I think everyone in my generation has heard Jimmy Eat World’s song “The Middle,” which after fifteen years is still a great song, but I don’t think people have remembered them for much else. Integrity Blues could change that. All I can say after listening to it is wow! This album can’t even begin to be compared to their previous work, but I’m going to try to anyway. Integrity Blues is raw and emotional, introspective and lyrical; from the first track “You With Me” we see a mature romance, where lead singer Jim Adkins asks “What makes our love so hard to be? / Is that you, or is that you with me?” This more adult tone reverberates throughout the album, with the song “The End Is Beautiful” being a mature break up ballad. Adkins has left behind the adolescent heartbreak of his previous works, and has grown to be a strong lyricist.
The most chilling track on the album, “Pass The Baby,” is a menacing and melancholic piece with lyrics like “You pass the baby here, / No, they won’t shoot you pass the baby here.” The slow, mechanized rhythm of the drum leads to a surprising guitar solo that shakes up the whole song and changes its tune. Acting as a kind of spiritual sequel to “The Middle”, the song “You Are Free” is earnest in its lyrics; it says that everything can be alright but only if you try and make it so. The song “Get Right” is the only one that goes hard with its sound, breaking away from the hypnotic and rhythmic instrumentals of the rest of the album. Though not as compelling as other tracks, it does not completely shatter your immersion.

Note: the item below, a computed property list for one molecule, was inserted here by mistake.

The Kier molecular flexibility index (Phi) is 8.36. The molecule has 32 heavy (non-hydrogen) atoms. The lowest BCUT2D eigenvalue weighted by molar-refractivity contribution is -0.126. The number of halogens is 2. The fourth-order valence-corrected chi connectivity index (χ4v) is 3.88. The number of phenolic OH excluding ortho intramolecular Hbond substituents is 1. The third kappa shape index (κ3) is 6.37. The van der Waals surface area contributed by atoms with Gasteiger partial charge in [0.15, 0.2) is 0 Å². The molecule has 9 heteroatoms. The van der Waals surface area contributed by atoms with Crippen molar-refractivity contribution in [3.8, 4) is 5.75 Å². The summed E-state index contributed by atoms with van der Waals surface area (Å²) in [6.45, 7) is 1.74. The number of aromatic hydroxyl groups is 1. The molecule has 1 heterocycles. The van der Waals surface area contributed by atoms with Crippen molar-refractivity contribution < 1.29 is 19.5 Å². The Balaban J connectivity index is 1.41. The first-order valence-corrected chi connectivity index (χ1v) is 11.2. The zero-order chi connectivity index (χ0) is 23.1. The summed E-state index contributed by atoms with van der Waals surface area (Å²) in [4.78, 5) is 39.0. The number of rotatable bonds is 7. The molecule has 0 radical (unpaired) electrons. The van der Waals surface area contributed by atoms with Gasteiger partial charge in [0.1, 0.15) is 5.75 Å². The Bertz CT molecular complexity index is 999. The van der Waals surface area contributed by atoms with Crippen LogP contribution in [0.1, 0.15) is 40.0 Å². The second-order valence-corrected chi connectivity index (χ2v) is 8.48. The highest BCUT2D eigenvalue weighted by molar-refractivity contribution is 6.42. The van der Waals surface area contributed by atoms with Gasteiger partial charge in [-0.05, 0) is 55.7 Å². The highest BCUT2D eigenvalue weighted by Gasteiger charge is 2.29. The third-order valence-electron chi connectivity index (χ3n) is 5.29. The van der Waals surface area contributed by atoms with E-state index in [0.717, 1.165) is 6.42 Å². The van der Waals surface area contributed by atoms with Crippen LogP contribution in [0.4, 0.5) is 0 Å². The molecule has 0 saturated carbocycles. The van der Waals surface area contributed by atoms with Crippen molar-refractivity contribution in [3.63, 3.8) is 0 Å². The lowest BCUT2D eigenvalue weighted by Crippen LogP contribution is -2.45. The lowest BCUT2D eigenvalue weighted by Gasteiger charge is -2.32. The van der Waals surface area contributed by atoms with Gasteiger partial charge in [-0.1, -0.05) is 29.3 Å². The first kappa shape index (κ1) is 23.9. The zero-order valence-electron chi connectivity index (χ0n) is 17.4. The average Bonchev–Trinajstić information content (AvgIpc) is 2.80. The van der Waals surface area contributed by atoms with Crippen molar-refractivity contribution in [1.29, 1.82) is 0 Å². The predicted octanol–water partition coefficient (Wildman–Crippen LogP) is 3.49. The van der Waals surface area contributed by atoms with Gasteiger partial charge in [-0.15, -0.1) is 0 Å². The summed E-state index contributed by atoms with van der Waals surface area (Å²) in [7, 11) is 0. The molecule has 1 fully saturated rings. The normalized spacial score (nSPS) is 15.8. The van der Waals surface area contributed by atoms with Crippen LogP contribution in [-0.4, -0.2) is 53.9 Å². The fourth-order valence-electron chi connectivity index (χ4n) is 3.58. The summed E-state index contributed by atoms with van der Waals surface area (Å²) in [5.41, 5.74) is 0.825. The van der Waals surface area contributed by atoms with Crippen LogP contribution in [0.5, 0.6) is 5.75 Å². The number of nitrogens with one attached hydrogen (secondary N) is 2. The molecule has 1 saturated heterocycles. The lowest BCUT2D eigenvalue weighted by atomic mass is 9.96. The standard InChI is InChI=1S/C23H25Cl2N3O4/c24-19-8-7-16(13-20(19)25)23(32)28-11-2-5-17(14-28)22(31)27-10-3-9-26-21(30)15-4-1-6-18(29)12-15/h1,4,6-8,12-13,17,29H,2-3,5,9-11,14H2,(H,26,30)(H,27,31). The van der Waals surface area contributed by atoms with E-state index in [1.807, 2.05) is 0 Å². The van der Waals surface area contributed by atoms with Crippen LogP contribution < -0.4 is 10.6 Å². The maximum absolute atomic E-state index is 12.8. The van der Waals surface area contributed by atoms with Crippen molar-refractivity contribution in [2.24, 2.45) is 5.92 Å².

Integrity Blues is a noteworthy album that is pensive but not pretentious, a reflective piece that makes us look inside ourselves and bring forth the emotions that we have been internally wrestling. Distinctly darker and more mature, the album proves to be very different from the band’s earlier works, but in the best way possible. I’m glad I gave it a chance, and I hope that others will too, especially those who rocked out to “The Middle.”